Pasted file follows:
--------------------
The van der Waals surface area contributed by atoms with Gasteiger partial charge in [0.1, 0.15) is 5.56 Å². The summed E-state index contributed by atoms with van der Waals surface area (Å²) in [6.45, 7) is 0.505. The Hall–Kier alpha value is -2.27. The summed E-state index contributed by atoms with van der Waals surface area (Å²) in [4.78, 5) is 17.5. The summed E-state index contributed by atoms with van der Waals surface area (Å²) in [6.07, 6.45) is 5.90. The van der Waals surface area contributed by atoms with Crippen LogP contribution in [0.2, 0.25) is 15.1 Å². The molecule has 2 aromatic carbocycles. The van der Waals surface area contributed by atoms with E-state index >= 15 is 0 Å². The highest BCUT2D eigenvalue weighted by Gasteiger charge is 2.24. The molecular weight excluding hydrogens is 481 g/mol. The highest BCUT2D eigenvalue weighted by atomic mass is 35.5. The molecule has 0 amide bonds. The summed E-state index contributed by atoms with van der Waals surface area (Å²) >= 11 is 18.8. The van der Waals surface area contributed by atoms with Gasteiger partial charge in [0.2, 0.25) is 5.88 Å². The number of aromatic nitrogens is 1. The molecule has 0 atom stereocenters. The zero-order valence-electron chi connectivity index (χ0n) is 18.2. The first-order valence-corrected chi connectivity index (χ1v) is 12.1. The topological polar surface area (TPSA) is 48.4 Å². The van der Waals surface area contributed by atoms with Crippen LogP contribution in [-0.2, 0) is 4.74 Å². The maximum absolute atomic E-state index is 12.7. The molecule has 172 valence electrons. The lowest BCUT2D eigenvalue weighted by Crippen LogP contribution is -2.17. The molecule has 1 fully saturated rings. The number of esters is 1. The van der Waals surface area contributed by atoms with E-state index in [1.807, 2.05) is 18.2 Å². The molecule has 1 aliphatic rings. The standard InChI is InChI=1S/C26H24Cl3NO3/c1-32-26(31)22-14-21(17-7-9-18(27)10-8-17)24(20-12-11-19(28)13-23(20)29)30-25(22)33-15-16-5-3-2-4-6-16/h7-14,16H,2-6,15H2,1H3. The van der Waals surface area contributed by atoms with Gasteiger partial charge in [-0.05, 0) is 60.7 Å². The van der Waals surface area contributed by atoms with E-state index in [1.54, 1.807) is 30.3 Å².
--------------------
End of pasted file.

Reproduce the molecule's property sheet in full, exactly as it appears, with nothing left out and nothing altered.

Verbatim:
The van der Waals surface area contributed by atoms with Gasteiger partial charge in [0.1, 0.15) is 5.56 Å². The summed E-state index contributed by atoms with van der Waals surface area (Å²) in [6.45, 7) is 0.505. The Hall–Kier alpha value is -2.27. The summed E-state index contributed by atoms with van der Waals surface area (Å²) in [4.78, 5) is 17.5. The summed E-state index contributed by atoms with van der Waals surface area (Å²) in [6.07, 6.45) is 5.90. The van der Waals surface area contributed by atoms with Crippen LogP contribution in [0.2, 0.25) is 15.1 Å². The molecule has 2 aromatic carbocycles. The van der Waals surface area contributed by atoms with E-state index >= 15 is 0 Å². The highest BCUT2D eigenvalue weighted by Gasteiger charge is 2.24. The molecular weight excluding hydrogens is 481 g/mol. The highest BCUT2D eigenvalue weighted by atomic mass is 35.5. The molecule has 0 amide bonds. The summed E-state index contributed by atoms with van der Waals surface area (Å²) >= 11 is 18.8. The van der Waals surface area contributed by atoms with Gasteiger partial charge in [0.2, 0.25) is 5.88 Å². The number of aromatic nitrogens is 1. The molecule has 0 atom stereocenters. The zero-order valence-electron chi connectivity index (χ0n) is 18.2. The first-order valence-corrected chi connectivity index (χ1v) is 12.1. The topological polar surface area (TPSA) is 48.4 Å². The van der Waals surface area contributed by atoms with Crippen LogP contribution in [-0.2, 0) is 4.74 Å². The maximum absolute atomic E-state index is 12.7. The molecule has 172 valence electrons. The lowest BCUT2D eigenvalue weighted by Crippen LogP contribution is -2.17. The molecule has 1 fully saturated rings. The number of esters is 1. The van der Waals surface area contributed by atoms with E-state index in [1.807, 2.05) is 18.2 Å². The molecule has 1 aliphatic rings. The standard InChI is InChI=1S/C26H24Cl3NO3/c1-32-26(31)22-14-21(17-7-9-18(27)10-8-17)24(20-12-11-19(28)13-23(20)29)30-25(22)33-15-16-5-3-2-4-6-16/h7-14,16H,2-6,15H2,1H3. The van der Waals surface area contributed by atoms with Gasteiger partial charge in [-0.05, 0) is 60.7 Å². The van der Waals surface area contributed by atoms with E-state index in [1.54, 1.807) is 30.3 Å².